The Latest: Lawyer says victim's father cried at Pell ruling

MELBOURNE, Australia (AP) — The Latest on an appeals court upholding the sex abuse convictions of Cardinal George Pell (all times local):

11 a.m.

The lawyers representing one of the victims abused by Cardinal George Pell say his father shed tears at Pell's appeal being denied.

The Victoria state Court of Appeal on Wednesday upheld Pell's convictions for abusing two 13-year-old boys more than 20 years ago.

One of the former choirboys was the key prosecution witness. His friend died of a heroin overdose in 2014 at the age of 31 without ever complaining he had been abused. Neither can be named, nor the father.

Lawyer Lisa Flynn said the father had an "extremely tough wait" for this judgment and the court made the correct decision. "The disgraced cardinal is in the right place behind bars."


10:50 a.m.

Australian Prime Minister Scott Morrison says Cardinal George Pell will be stripped of his Order of Australia honor after he lost his court appeal.

Morrison made the announcement at a news conference Wednesday after a Victoria state appeals court ruled 2-1 to uphold Pell's convictions for molesting two choirboys more than two decades ago.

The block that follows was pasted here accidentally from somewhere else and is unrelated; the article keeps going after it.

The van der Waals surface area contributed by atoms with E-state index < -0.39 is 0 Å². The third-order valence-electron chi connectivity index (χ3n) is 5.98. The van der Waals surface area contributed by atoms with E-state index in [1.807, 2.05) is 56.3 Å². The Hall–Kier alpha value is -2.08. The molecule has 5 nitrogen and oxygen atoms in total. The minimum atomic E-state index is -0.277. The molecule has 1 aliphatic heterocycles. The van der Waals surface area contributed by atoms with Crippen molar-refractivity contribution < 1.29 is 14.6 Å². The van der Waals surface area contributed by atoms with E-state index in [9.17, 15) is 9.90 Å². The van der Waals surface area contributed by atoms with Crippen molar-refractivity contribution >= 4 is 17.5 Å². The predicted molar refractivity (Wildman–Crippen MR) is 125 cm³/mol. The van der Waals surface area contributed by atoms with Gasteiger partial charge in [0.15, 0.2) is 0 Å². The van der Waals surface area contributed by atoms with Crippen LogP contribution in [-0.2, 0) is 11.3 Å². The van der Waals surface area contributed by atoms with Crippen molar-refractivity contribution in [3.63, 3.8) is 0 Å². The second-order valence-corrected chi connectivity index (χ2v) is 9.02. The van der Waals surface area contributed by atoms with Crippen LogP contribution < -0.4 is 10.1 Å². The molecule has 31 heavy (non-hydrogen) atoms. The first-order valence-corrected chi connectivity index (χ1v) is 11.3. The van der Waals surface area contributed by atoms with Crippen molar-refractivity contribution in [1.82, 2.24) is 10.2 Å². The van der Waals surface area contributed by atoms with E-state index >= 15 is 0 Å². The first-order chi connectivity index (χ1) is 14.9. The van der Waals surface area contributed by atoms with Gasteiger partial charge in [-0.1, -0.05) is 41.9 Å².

Pell was sentenced to six years in prison in March and was ordered to serve a minimum of 3 years and 8 months before he will be eligible for parole.

His lawyers are expected to appeal the decision in the High Court, Australia's final arbiter.


9:40 a.m.

An Australian court has upheld convictions against the most senior Catholic to be found guilty of sexually abusing children.

The Victoria state Court of Appeal by a 2-1 majority ruling issued Wednesday rejected Cardinal George Pell's appeal of the unanimous verdicts a jury issued in December finding Pope Francis' former finance minister guilty of molesting two 13-year-old choirboys in Melbourne's St. Patrick's Cathedral in 1996 and 1997.

At the time, Pell had just become archbishop of Australia's second largest city and had set up a world-first compensation arrangement for victims of clergy sexual abuse.

His lawyers are expected to appeal the decision in the High Court, Australia's final arbiter.

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